I’d like to revisit the theme of the most recent Restoration Studies, while keeping my comments largely to the LDS Church (although with obvious implications for Community of Christ).
For most Mormons, to be “Christian” means being a believer in Christ. But orthodox Christianity has higher standards, not unlike the standard of “the one true church” of the Latter-day Saints: Christian churches are true expressions of salvation through Christ; and to admit a church into this elite category requires recognition that it falls within the doctrinal, spiritual, and sacramental traditions of the universal church, handed down and preserved from Christ to the apostles, the apostles to the bishops, and the bishops to the present-day. Before being recognized as part of this “one true church,” Christians are as exclusionary as Mormons, for, for both groups, salvation is on the line.
Regarding the lineage and genealogy of the Christian tradition, Mormons reject most of it as apostate. Most believing Mormons believe, however, that–in addition to believing in Christ–they ought to be recognized as Christian because they are true successors to the primitive, pristine first-century church. They are not the first Primitivists to do so: many Baptists, the Stone Campbell movement (Church of Christ, Disciples of Christ, etc.), and others made similar claims about being the New Testament church restored; yet, importantly, none fell outside of doctrinal, spiritual, and sacramental traditions of the universal church, though they didn’t always honor the creeds or lineage.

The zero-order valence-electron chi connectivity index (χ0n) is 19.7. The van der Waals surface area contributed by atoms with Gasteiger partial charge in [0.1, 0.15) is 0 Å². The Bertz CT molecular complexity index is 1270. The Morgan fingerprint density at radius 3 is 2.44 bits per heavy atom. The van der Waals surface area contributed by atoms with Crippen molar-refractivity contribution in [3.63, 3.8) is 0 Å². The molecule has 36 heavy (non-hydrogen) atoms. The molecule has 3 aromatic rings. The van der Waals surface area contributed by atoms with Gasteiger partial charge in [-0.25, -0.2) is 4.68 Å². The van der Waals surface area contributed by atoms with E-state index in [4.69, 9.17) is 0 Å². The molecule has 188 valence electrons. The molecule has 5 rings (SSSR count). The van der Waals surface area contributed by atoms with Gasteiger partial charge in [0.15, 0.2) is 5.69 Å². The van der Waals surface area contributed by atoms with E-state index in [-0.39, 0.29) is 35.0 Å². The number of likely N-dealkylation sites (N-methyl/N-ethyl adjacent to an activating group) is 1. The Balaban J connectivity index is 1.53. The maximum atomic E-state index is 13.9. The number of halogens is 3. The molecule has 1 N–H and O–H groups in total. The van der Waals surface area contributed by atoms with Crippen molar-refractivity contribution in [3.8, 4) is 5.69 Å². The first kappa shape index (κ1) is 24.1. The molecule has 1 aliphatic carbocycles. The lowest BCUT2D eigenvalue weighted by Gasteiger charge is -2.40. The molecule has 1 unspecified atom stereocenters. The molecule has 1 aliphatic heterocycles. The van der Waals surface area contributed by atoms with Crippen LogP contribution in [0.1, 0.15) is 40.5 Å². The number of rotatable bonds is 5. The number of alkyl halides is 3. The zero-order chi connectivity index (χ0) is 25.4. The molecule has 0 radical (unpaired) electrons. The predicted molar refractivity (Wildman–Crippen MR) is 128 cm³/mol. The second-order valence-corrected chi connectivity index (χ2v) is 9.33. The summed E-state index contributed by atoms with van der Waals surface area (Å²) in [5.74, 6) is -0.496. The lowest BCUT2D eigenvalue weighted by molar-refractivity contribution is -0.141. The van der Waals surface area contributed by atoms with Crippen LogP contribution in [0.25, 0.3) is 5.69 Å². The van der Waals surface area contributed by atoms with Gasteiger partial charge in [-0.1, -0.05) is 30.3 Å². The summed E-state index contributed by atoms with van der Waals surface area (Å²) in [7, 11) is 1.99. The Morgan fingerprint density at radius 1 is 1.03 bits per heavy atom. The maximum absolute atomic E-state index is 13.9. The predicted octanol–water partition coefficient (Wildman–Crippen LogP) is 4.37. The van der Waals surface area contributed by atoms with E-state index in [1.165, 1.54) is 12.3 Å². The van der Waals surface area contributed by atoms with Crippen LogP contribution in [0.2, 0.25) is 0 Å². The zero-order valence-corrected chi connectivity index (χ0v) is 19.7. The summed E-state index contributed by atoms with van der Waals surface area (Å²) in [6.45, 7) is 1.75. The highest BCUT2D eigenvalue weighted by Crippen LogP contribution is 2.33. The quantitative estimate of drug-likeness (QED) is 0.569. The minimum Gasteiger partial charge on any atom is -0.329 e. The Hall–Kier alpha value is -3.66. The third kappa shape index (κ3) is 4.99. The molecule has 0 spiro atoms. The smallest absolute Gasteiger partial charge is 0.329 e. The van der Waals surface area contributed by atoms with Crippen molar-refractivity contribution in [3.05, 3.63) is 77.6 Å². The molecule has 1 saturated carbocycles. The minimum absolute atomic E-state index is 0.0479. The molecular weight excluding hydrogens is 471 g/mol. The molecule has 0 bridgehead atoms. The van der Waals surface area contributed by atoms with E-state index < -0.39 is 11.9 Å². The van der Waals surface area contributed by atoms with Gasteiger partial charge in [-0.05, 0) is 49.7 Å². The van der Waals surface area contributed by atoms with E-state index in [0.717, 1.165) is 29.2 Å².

Mormons, however, didn’t seek to restore the church through reading Acts like other Primitivists: theirs was a revelatory restoration—a recovery that wasn’t afraid to go beyond the doctrinal, spiritual, and sacramental footprint of the Bible or Christian church. As such, they not only eschewed the traditions as being apostate, but they recreated basic Christian tenets and practices, and added to them, until they were unrecognizable as expressions of salvation to the orthodox Christian body. That is, unlike other Primitivists, they pushed Primitivism beyond traditional Christian boundaries.
To claim to be Christian, while simultaneously claiming the rest of Christianity is apostate, is not likely to succeed in being welcomed to the club. The irony of all of this is like a city condemning a building while simultaneously planning on housing its offices therein–irony except for the planned and massive renovation that makes the building unrecognizable to its previous tenants. Mormons do not concede that, should mainstream Christianity recognize Mormonism as a true expression of salvation through Christ, it would then seriously undermine the very things that define who they are and what Christianity is.
On one hand, Mormons are at a loss to understand why they are not accepted as Christians; on the other, and without seeing any hypocrisy, many Mormons deny that polygamists or fundamentalists should be called “Mormon.” That is, the mainstream Mormon is unwilling to do for the heterodox Mormon what they demand mainstream Christianity should do for their heterodox form of Christianity. In both instances, recognition would mean a pollution of what they hold as the “one true church” and confusion regarding the only way to Christ and salvation.
Fundamentalist Mormons aside, claiming to be Christian while simultaneously claiming Christianity fallen is a sort of necessary dissonance for the average Mormon. And the resistance by many Christians to calling Mormons “Christian” is necessary to the corporate Mormon psyche and worldview. In fact, should mainstream Christianity admit Mormons into their fold, something would need to be, or would soon become seriously wrong for both groups and their supposed amalgam, at least as presently constituted.
For the sake of space, I will allow those commenting to conjecture on where Community of Christ fits in all of this, especially in its evolving sense of identity and calling. Your thoughts?